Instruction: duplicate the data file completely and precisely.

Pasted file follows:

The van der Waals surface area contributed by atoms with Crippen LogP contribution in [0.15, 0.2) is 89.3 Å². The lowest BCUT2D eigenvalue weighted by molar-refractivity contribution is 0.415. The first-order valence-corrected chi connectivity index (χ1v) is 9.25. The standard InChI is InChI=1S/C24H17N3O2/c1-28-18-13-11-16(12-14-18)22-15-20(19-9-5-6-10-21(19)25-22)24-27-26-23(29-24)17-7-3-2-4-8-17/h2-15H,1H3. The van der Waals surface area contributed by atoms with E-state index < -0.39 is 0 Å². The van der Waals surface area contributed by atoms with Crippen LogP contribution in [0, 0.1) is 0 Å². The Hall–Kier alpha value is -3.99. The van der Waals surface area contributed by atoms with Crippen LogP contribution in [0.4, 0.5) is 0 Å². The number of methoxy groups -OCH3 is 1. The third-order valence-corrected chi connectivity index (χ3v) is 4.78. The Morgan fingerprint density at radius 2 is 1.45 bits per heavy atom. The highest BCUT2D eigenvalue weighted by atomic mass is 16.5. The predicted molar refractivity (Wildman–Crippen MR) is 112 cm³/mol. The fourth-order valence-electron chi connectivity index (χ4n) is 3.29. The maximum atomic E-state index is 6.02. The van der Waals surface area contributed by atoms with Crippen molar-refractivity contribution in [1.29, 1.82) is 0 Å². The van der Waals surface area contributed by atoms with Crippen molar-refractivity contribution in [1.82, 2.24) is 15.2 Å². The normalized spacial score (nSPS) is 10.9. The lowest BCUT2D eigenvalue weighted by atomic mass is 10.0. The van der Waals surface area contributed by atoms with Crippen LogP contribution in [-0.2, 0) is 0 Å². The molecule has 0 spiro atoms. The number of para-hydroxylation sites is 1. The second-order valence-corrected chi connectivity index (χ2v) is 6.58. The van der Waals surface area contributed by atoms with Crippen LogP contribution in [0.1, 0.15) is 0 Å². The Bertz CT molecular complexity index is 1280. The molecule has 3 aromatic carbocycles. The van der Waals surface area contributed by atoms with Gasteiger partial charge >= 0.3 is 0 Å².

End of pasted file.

The van der Waals surface area contributed by atoms with Crippen LogP contribution in [0.15, 0.2) is 89.3 Å². The lowest BCUT2D eigenvalue weighted by molar-refractivity contribution is 0.415. The first-order valence-corrected chi connectivity index (χ1v) is 9.25. The standard InChI is InChI=1S/C24H17N3O2/c1-28-18-13-11-16(12-14-18)22-15-20(19-9-5-6-10-21(19)25-22)24-27-26-23(29-24)17-7-3-2-4-8-17/h2-15H,1H3. The van der Waals surface area contributed by atoms with E-state index < -0.39 is 0 Å². The van der Waals surface area contributed by atoms with Crippen LogP contribution in [0, 0.1) is 0 Å². The Hall–Kier alpha value is -3.99. The van der Waals surface area contributed by atoms with Crippen LogP contribution in [0.4, 0.5) is 0 Å². The number of methoxy groups -OCH3 is 1. The third-order valence-corrected chi connectivity index (χ3v) is 4.78. The Morgan fingerprint density at radius 2 is 1.45 bits per heavy atom. The highest BCUT2D eigenvalue weighted by atomic mass is 16.5. The predicted molar refractivity (Wildman–Crippen MR) is 112 cm³/mol. The fourth-order valence-electron chi connectivity index (χ4n) is 3.29. The maximum atomic E-state index is 6.02. The van der Waals surface area contributed by atoms with Crippen molar-refractivity contribution in [1.29, 1.82) is 0 Å². The van der Waals surface area contributed by atoms with Crippen molar-refractivity contribution in [1.82, 2.24) is 15.2 Å². The normalized spacial score (nSPS) is 10.9. The lowest BCUT2D eigenvalue weighted by atomic mass is 10.0. The van der Waals surface area contributed by atoms with Crippen LogP contribution in [-0.2, 0) is 0 Å². The molecule has 0 spiro atoms. The number of para-hydroxylation sites is 1. The second-order valence-corrected chi connectivity index (χ2v) is 6.58. The van der Waals surface area contributed by atoms with Crippen LogP contribution in [0.1, 0.15) is 0 Å². The Bertz CT molecular complexity index is 1280. The molecule has 3 aromatic carbocycles. The van der Waals surface area contributed by atoms with Gasteiger partial charge >= 0.3 is 0 Å².